Undergraduate Project Symposium returns for second year

Science Fair

To celebrate student work, the second annual Undergraduate Project Symposium will be hosted by the University of Saskatchewan Students’ Union on Jan. 28.

Moving from its previous location in the Arts Tunnel to the North Concourse of Place Riel, USSU Vice-President Academic Jordan Sherbino said he is looking forward to this year’s symposium.

Individual colleges already feature similar events that are exclusive to their own college, however the symposium is the only event of its kind on campus — one that is open to students from all colleges.

“I’m excited to do it again,” Sherbino said. “I thought it was a really good thing and it’s a gap with what the university provides with undergraduate students.”

This year the symposium will highlight the university’s six signature areas — Aboriginal scholarship, water security, synchrotron sciences, agricultural byproducts, energy and mineral resources and health issues affecting the animal-human environment nexus.

By focussing on these areas of research, Sherbino said he hopes the symposium will show students how the varied work they do can fit into larger areas of study at the U of S.

The symposium will “get undergraduate students knowing that what they do in their classes doesn’t just have to be for their classes, it could be part of a greater scholarship in these areas,” he said.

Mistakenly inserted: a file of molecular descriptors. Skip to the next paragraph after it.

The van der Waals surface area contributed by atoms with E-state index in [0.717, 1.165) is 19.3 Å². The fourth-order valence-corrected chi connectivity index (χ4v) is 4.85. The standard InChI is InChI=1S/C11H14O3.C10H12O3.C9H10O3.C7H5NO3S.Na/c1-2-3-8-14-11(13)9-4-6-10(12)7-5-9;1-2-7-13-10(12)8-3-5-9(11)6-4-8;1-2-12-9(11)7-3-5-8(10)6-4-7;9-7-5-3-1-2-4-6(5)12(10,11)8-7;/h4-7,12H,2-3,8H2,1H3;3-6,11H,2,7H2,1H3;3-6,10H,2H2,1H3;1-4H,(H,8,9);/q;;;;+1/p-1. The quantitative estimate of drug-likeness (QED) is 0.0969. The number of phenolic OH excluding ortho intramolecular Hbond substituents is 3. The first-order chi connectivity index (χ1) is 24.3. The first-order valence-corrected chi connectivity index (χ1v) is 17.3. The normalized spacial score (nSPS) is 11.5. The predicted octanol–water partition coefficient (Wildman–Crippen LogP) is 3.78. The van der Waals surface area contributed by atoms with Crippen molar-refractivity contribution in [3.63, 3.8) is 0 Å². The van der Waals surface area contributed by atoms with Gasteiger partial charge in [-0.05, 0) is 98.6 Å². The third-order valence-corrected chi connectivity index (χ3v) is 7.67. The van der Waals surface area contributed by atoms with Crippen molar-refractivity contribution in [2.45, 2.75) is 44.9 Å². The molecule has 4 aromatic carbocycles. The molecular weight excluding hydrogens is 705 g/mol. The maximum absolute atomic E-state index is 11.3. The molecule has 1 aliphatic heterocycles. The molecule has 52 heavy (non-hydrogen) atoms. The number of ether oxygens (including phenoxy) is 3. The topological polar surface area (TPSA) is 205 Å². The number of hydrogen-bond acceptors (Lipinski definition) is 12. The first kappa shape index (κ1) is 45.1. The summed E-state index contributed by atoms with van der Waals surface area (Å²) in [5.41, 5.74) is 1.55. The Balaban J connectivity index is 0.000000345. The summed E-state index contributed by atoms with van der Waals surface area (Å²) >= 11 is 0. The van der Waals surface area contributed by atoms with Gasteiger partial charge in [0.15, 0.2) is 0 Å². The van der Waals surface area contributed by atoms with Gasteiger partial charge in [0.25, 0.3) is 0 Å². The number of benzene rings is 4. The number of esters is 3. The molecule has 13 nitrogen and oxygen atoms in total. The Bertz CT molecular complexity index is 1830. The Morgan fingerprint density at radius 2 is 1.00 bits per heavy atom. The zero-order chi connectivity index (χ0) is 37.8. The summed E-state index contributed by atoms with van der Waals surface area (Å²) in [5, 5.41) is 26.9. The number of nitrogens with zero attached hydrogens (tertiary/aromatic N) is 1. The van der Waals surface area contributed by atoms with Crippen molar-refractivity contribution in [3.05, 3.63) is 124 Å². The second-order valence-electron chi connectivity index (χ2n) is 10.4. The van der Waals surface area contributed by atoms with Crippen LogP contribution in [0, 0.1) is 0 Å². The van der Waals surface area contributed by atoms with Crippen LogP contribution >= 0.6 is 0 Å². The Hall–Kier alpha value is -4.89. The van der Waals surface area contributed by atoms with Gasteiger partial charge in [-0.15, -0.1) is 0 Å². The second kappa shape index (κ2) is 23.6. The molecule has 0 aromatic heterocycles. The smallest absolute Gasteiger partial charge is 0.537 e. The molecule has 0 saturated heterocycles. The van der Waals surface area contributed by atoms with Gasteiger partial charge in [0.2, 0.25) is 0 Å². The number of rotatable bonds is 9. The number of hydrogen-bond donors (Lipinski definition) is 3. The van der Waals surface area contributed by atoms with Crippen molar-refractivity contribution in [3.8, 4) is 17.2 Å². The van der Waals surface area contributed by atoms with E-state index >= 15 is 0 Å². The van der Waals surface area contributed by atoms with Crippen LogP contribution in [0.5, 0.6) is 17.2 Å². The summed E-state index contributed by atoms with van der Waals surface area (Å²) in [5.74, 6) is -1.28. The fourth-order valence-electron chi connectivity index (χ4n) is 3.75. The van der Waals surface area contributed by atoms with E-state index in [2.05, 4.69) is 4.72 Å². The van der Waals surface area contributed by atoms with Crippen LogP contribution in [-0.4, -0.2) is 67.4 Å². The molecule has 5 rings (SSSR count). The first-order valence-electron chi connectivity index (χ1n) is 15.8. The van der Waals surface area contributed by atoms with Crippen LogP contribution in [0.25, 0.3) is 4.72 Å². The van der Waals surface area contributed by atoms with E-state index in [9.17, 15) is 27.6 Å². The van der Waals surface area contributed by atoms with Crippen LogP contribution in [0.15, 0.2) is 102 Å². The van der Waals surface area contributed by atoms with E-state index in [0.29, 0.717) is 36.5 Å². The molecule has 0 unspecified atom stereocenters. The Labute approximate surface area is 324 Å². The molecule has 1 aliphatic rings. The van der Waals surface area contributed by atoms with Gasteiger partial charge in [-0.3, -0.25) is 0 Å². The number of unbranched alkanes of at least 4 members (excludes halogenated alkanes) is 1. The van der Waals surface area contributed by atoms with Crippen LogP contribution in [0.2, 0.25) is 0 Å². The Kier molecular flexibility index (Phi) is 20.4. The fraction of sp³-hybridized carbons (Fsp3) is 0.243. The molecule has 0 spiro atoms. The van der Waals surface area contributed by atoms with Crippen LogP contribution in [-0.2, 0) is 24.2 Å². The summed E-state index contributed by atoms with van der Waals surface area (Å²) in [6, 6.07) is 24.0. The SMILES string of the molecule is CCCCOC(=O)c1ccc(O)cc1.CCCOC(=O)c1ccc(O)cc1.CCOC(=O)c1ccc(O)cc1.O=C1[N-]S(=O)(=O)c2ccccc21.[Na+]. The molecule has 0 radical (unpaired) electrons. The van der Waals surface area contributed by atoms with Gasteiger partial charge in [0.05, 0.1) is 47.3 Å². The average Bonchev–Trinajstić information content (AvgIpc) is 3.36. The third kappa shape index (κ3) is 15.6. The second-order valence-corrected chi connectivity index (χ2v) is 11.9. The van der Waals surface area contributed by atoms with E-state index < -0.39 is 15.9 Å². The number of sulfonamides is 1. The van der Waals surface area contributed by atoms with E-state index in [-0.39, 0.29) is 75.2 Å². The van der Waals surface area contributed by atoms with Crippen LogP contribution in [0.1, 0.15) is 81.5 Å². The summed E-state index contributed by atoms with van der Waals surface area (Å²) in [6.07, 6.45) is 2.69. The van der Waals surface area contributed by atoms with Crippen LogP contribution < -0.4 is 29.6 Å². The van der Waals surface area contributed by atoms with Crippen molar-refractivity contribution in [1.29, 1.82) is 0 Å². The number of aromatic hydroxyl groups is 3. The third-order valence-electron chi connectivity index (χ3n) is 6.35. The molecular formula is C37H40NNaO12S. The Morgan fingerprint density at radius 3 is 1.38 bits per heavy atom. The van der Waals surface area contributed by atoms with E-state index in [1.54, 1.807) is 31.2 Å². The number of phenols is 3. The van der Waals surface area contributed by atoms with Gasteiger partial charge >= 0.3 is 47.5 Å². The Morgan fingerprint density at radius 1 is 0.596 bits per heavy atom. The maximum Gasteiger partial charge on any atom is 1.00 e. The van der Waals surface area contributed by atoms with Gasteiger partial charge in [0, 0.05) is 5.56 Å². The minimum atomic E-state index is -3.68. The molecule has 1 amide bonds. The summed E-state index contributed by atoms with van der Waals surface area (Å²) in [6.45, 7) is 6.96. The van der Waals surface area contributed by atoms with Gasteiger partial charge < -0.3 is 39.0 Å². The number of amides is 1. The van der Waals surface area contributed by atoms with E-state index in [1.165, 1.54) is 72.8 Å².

Sherbino also took a more hands-on approach this year when advertising the symposium. He set out to researchers on campus asking if they knew any students that would be interested in participating in the symposium.

As a result, Sherbino said there were more applicants than last year. However, because the symposium is still in its early years, only 20 students have been selected to showcase their work at the symposium. Sherbino said he hopes to see the symposium grow to need a larger venue such as the Education Gym.

Angie Lang, recent graduate from the College of Kinesiology and participant in last year’s symposium, said the colloquy was a great way to prepare for graduate studies where she will be presenting other projects.

“I would certainly recommend participating in [the symposium], especially to someone that is interested in continuing on into graduate studies,” Lang wrote to the Sheaf via email.

First-place will receive the grand prize of $1,000 while second, third and fourth places take home $700, $500 and $200 respectively. Passersby will have the opportunity to vote on their favorite project for the people’s choice award of $200. A prize of $200 will also be awarded a project that best fits in one of the university’s signature areas.

The USSU has worked in collaboration with Student Enrolment Services Division, the University Learning Center, Consumer Services Division and the Office of the Vice-President Research.


Graphic: Cody Schumacher/Graphics Editor